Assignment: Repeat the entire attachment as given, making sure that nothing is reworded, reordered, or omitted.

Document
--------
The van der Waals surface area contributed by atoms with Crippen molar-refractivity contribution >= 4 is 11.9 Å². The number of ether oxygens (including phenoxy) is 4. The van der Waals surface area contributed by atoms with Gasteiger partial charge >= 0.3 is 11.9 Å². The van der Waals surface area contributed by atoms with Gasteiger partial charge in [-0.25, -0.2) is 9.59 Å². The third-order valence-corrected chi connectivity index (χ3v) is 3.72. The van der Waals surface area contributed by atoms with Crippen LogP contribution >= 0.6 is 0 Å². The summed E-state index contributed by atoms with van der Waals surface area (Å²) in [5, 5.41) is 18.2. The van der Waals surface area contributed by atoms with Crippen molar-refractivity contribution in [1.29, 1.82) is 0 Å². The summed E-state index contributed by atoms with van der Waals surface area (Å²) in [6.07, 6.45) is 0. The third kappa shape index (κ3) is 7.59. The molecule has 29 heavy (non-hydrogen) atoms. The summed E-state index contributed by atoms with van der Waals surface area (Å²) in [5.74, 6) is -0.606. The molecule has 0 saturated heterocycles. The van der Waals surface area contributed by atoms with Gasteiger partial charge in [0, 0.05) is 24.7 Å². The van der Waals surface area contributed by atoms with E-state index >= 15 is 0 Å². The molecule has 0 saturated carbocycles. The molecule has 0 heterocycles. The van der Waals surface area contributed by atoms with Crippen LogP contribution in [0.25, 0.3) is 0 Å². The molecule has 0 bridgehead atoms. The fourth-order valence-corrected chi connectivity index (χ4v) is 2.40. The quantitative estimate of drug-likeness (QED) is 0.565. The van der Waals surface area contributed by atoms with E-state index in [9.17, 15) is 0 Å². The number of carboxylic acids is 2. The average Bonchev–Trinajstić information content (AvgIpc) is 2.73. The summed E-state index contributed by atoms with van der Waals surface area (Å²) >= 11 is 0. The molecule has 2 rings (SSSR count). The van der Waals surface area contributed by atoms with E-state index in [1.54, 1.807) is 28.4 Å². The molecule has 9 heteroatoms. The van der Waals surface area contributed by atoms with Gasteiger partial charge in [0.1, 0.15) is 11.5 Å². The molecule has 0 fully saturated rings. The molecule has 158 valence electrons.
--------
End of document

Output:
The van der Waals surface area contributed by atoms with Crippen molar-refractivity contribution >= 4 is 11.9 Å². The number of ether oxygens (including phenoxy) is 4. The van der Waals surface area contributed by atoms with Gasteiger partial charge >= 0.3 is 11.9 Å². The van der Waals surface area contributed by atoms with Gasteiger partial charge in [-0.25, -0.2) is 9.59 Å². The third-order valence-corrected chi connectivity index (χ3v) is 3.72. The van der Waals surface area contributed by atoms with Crippen LogP contribution >= 0.6 is 0 Å². The summed E-state index contributed by atoms with van der Waals surface area (Å²) in [5, 5.41) is 18.2. The van der Waals surface area contributed by atoms with Crippen molar-refractivity contribution in [1.29, 1.82) is 0 Å². The summed E-state index contributed by atoms with van der Waals surface area (Å²) in [6.07, 6.45) is 0. The third kappa shape index (κ3) is 7.59. The molecule has 29 heavy (non-hydrogen) atoms. The summed E-state index contributed by atoms with van der Waals surface area (Å²) in [5.74, 6) is -0.606. The molecule has 0 saturated heterocycles. The van der Waals surface area contributed by atoms with Gasteiger partial charge in [0, 0.05) is 24.7 Å². The van der Waals surface area contributed by atoms with E-state index >= 15 is 0 Å². The molecule has 0 saturated carbocycles. The molecule has 0 heterocycles. The van der Waals surface area contributed by atoms with Crippen LogP contribution in [0.25, 0.3) is 0 Å². The molecule has 0 bridgehead atoms. The fourth-order valence-corrected chi connectivity index (χ4v) is 2.40. The quantitative estimate of drug-likeness (QED) is 0.565. The van der Waals surface area contributed by atoms with E-state index in [9.17, 15) is 0 Å². The number of carboxylic acids is 2. The average Bonchev–Trinajstić information content (AvgIpc) is 2.73. The summed E-state index contributed by atoms with van der Waals surface area (Å²) >= 11 is 0. The molecule has 2 rings (SSSR count). The van der Waals surface area contributed by atoms with E-state index in [1.54, 1.807) is 28.4 Å². The molecule has 9 heteroatoms. The van der Waals surface area contributed by atoms with Gasteiger partial charge in [0.1, 0.15) is 11.5 Å². The molecule has 0 fully saturated rings. The molecule has 158 valence electrons.